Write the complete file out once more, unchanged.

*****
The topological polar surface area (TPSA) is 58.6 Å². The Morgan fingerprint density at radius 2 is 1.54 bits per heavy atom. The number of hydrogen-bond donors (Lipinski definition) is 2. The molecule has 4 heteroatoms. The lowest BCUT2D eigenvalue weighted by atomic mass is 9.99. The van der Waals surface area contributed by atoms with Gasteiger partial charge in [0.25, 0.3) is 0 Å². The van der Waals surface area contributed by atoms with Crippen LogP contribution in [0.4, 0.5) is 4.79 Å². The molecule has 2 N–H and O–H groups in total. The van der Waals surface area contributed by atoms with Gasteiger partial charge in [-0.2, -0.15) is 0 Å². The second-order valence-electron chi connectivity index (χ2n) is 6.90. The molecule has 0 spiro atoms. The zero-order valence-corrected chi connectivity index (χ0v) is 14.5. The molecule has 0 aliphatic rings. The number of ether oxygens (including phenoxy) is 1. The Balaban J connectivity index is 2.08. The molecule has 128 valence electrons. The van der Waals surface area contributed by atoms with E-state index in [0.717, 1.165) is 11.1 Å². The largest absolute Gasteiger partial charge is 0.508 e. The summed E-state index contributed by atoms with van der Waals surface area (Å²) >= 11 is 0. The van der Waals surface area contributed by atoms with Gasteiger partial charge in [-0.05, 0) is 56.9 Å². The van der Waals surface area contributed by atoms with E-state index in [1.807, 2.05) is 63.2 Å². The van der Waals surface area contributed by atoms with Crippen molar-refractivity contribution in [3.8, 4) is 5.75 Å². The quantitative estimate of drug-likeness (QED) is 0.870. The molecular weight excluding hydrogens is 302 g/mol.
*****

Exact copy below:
The topological polar surface area (TPSA) is 58.6 Å². The Morgan fingerprint density at radius 2 is 1.54 bits per heavy atom. The number of hydrogen-bond donors (Lipinski definition) is 2. The molecule has 4 heteroatoms. The lowest BCUT2D eigenvalue weighted by atomic mass is 9.99. The van der Waals surface area contributed by atoms with Gasteiger partial charge in [0.25, 0.3) is 0 Å². The van der Waals surface area contributed by atoms with Crippen LogP contribution in [0.4, 0.5) is 4.79 Å². The molecule has 2 N–H and O–H groups in total. The van der Waals surface area contributed by atoms with Gasteiger partial charge in [-0.2, -0.15) is 0 Å². The second-order valence-electron chi connectivity index (χ2n) is 6.90. The molecule has 0 spiro atoms. The zero-order valence-corrected chi connectivity index (χ0v) is 14.5. The molecule has 0 aliphatic rings. The number of ether oxygens (including phenoxy) is 1. The Balaban J connectivity index is 2.08. The molecule has 128 valence electrons. The van der Waals surface area contributed by atoms with E-state index in [0.717, 1.165) is 11.1 Å². The largest absolute Gasteiger partial charge is 0.508 e. The summed E-state index contributed by atoms with van der Waals surface area (Å²) >= 11 is 0. The van der Waals surface area contributed by atoms with Gasteiger partial charge in [-0.05, 0) is 56.9 Å². The van der Waals surface area contributed by atoms with E-state index in [1.807, 2.05) is 63.2 Å². The van der Waals surface area contributed by atoms with Crippen molar-refractivity contribution in [3.8, 4) is 5.75 Å². The quantitative estimate of drug-likeness (QED) is 0.870. The molecular weight excluding hydrogens is 302 g/mol.